When Victor agrees to make the female companion for his monster, he does so for selfish and emotional reasons. He wants to stop the monster's killing spree and to protect his loved ones. However, when he has actually created the creature's "bride," he considers his actions from an unselfish, rational position.
The female creature, not yet alive, has not agreed to the conditions presented by the male creature. She may choose to seek out human companionship or go off on rogue, violent rampages of her own. Moreover, the couple might reproduce, ultimately creating a race of stronger and more adaptable giants. These giants could then eventually snuff out the humans.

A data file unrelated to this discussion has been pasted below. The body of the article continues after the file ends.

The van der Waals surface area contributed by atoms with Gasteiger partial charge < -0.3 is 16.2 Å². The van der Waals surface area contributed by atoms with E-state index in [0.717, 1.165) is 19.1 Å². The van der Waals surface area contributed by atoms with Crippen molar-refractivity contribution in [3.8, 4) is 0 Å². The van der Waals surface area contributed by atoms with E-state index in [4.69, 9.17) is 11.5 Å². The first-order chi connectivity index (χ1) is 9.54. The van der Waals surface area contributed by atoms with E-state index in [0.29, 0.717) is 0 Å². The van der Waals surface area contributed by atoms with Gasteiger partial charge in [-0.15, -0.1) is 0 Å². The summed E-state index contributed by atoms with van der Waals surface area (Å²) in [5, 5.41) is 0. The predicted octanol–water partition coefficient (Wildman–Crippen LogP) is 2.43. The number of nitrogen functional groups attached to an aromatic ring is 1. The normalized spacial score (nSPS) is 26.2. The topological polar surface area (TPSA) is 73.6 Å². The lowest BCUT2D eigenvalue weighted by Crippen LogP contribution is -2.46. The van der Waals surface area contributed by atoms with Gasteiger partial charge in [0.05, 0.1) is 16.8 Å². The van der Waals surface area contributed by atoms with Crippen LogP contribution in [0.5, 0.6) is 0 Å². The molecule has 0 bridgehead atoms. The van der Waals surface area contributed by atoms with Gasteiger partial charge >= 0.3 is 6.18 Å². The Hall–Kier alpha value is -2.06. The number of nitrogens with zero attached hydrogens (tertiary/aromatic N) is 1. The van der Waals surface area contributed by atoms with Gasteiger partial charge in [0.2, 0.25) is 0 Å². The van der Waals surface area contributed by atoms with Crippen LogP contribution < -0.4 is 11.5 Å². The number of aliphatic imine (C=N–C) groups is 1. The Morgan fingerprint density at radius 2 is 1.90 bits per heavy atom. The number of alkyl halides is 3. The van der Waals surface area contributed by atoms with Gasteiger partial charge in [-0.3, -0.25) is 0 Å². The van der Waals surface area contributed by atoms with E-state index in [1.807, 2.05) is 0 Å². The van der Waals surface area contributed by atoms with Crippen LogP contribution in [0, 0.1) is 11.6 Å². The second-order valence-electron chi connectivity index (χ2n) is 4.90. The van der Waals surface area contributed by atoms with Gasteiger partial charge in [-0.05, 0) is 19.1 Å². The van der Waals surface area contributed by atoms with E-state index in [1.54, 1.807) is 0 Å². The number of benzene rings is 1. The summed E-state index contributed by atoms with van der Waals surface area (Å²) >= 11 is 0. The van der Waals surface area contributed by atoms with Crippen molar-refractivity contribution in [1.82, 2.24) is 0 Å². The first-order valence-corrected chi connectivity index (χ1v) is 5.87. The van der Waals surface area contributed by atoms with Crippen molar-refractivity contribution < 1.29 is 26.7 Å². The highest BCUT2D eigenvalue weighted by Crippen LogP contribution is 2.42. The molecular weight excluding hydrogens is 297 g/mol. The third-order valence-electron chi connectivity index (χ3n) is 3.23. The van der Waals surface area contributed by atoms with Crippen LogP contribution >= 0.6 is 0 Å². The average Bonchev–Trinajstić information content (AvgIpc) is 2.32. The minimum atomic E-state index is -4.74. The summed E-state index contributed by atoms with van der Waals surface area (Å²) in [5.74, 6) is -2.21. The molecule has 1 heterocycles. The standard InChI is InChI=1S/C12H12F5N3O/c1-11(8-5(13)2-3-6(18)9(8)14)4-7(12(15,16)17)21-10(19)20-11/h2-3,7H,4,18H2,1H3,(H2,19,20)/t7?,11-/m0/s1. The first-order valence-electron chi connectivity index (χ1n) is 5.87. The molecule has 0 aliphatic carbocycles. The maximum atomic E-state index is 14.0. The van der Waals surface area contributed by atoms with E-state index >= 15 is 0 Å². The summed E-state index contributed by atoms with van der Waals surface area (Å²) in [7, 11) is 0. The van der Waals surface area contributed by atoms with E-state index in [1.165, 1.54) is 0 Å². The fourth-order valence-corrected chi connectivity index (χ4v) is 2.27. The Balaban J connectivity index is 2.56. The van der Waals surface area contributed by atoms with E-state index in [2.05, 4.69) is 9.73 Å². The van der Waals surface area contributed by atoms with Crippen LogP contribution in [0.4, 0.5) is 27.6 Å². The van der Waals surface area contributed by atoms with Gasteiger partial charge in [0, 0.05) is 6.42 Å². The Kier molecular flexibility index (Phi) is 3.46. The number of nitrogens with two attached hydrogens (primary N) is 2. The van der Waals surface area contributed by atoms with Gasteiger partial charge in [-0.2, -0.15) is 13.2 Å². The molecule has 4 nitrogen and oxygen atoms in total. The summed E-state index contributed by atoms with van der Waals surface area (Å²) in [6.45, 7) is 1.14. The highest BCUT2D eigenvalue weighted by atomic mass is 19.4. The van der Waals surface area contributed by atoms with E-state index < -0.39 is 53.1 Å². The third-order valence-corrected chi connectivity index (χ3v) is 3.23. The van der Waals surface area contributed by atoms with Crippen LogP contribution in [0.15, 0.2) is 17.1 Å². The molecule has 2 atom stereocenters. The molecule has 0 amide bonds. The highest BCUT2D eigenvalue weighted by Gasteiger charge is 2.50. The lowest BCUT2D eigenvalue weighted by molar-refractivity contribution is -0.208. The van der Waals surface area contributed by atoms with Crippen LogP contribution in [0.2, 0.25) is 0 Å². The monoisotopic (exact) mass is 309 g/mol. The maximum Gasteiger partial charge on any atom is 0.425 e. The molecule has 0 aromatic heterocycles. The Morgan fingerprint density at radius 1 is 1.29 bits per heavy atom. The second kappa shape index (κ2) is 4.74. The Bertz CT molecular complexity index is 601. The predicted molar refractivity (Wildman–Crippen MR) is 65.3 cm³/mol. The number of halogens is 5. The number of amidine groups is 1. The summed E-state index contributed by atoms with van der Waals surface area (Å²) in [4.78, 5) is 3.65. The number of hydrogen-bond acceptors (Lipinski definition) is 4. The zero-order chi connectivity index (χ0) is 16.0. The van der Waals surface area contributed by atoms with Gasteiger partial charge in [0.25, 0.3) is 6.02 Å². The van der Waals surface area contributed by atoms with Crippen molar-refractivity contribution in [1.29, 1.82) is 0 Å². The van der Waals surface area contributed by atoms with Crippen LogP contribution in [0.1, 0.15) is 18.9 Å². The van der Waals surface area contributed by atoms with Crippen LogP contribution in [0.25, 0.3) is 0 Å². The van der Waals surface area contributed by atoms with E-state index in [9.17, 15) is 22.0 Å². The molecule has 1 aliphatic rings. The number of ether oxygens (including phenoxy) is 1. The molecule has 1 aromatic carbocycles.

Victor's decision to destroy the female is on a higher moral plane, and the reader undoubtably admires him for doing this. The reader might consider that he or she would not have been able to make such a sacrifice for the greater good. Some readers might feel sorry for the isolated and lonely creature and hope that Victor gives him some companionship, even though Victor does not seem willing to do so. Even though he created the problem in the first place, Victor makes a great sacrifice for all of humanity at a great personal loss for himself.